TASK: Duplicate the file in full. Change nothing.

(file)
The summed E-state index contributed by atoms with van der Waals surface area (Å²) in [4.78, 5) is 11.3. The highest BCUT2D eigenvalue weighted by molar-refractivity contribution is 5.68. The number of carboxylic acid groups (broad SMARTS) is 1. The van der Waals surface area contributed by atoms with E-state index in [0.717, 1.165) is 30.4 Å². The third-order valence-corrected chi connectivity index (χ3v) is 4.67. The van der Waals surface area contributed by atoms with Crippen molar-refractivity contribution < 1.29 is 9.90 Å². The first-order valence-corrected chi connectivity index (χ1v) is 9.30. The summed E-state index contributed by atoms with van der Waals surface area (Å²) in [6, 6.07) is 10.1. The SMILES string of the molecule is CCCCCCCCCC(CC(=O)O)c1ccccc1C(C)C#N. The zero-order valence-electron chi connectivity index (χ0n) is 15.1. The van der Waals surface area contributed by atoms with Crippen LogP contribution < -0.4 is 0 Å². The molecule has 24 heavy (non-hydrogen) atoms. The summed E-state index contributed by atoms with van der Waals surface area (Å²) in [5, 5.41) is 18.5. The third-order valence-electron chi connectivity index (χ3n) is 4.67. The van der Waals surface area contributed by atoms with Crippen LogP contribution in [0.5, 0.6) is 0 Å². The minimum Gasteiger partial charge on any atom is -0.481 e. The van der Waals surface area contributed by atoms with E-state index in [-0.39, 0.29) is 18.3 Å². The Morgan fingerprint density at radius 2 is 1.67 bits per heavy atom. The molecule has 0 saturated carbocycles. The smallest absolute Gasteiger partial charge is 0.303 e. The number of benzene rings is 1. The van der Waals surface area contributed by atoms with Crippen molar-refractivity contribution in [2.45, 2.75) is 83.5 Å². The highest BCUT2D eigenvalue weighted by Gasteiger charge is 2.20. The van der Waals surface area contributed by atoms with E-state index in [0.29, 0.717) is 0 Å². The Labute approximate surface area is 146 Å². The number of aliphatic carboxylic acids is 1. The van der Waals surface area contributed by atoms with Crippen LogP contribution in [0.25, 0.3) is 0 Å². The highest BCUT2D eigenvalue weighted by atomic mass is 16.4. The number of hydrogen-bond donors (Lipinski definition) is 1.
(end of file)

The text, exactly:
The summed E-state index contributed by atoms with van der Waals surface area (Å²) in [4.78, 5) is 11.3. The highest BCUT2D eigenvalue weighted by molar-refractivity contribution is 5.68. The number of carboxylic acid groups (broad SMARTS) is 1. The van der Waals surface area contributed by atoms with E-state index in [0.717, 1.165) is 30.4 Å². The third-order valence-corrected chi connectivity index (χ3v) is 4.67. The van der Waals surface area contributed by atoms with Crippen molar-refractivity contribution < 1.29 is 9.90 Å². The first-order valence-corrected chi connectivity index (χ1v) is 9.30. The summed E-state index contributed by atoms with van der Waals surface area (Å²) in [6, 6.07) is 10.1. The SMILES string of the molecule is CCCCCCCCCC(CC(=O)O)c1ccccc1C(C)C#N. The zero-order valence-electron chi connectivity index (χ0n) is 15.1. The van der Waals surface area contributed by atoms with Crippen LogP contribution < -0.4 is 0 Å². The molecule has 24 heavy (non-hydrogen) atoms. The summed E-state index contributed by atoms with van der Waals surface area (Å²) in [5, 5.41) is 18.5. The third-order valence-electron chi connectivity index (χ3n) is 4.67. The van der Waals surface area contributed by atoms with Crippen LogP contribution in [0.5, 0.6) is 0 Å². The minimum Gasteiger partial charge on any atom is -0.481 e. The van der Waals surface area contributed by atoms with E-state index in [-0.39, 0.29) is 18.3 Å². The Morgan fingerprint density at radius 2 is 1.67 bits per heavy atom. The molecule has 0 saturated carbocycles. The smallest absolute Gasteiger partial charge is 0.303 e. The number of benzene rings is 1. The van der Waals surface area contributed by atoms with Crippen molar-refractivity contribution in [2.45, 2.75) is 83.5 Å². The highest BCUT2D eigenvalue weighted by Gasteiger charge is 2.20. The van der Waals surface area contributed by atoms with E-state index in [0.29, 0.717) is 0 Å². The Labute approximate surface area is 146 Å². The number of aliphatic carboxylic acids is 1. The van der Waals surface area contributed by atoms with Crippen LogP contribution in [0.25, 0.3) is 0 Å². The highest BCUT2D eigenvalue weighted by atomic mass is 16.4. The number of hydrogen-bond donors (Lipinski definition) is 1.